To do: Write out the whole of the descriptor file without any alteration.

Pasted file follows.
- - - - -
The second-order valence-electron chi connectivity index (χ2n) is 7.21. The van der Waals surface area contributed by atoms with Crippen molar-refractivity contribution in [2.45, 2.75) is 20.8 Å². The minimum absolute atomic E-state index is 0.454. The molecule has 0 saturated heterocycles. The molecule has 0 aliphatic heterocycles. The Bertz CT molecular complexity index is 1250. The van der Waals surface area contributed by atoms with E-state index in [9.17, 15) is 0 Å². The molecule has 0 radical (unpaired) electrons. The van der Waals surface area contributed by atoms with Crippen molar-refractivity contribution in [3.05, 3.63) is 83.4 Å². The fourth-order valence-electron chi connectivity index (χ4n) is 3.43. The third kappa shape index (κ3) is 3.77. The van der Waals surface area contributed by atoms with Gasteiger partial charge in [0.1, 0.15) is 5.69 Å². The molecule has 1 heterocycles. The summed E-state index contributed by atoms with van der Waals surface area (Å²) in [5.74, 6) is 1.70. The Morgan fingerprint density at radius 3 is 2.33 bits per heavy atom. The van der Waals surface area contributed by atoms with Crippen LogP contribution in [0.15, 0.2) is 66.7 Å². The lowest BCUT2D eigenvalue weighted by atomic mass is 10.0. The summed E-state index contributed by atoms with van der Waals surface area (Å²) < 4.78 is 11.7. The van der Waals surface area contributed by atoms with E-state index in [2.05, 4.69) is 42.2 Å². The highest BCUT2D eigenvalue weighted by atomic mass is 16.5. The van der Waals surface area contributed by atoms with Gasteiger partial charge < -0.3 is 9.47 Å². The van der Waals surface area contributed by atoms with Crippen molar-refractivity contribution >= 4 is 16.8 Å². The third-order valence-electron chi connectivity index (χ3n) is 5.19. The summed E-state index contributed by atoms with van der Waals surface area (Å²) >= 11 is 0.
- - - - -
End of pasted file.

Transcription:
The second-order valence-electron chi connectivity index (χ2n) is 7.21. The van der Waals surface area contributed by atoms with Crippen molar-refractivity contribution in [2.45, 2.75) is 20.8 Å². The minimum absolute atomic E-state index is 0.454. The molecule has 0 saturated heterocycles. The molecule has 0 aliphatic heterocycles. The Bertz CT molecular complexity index is 1250. The van der Waals surface area contributed by atoms with E-state index in [9.17, 15) is 0 Å². The molecule has 0 radical (unpaired) electrons. The van der Waals surface area contributed by atoms with Crippen molar-refractivity contribution in [3.05, 3.63) is 83.4 Å². The fourth-order valence-electron chi connectivity index (χ4n) is 3.43. The third kappa shape index (κ3) is 3.77. The van der Waals surface area contributed by atoms with Gasteiger partial charge in [0.1, 0.15) is 5.69 Å². The molecule has 1 heterocycles. The summed E-state index contributed by atoms with van der Waals surface area (Å²) in [5.74, 6) is 1.70. The Morgan fingerprint density at radius 3 is 2.33 bits per heavy atom. The van der Waals surface area contributed by atoms with Crippen LogP contribution in [0.15, 0.2) is 66.7 Å². The lowest BCUT2D eigenvalue weighted by atomic mass is 10.0. The summed E-state index contributed by atoms with van der Waals surface area (Å²) < 4.78 is 11.7. The van der Waals surface area contributed by atoms with E-state index in [2.05, 4.69) is 42.2 Å². The highest BCUT2D eigenvalue weighted by atomic mass is 16.5. The van der Waals surface area contributed by atoms with Gasteiger partial charge < -0.3 is 9.47 Å². The van der Waals surface area contributed by atoms with Crippen molar-refractivity contribution >= 4 is 16.8 Å². The third-order valence-electron chi connectivity index (χ3n) is 5.19. The summed E-state index contributed by atoms with van der Waals surface area (Å²) >= 11 is 0.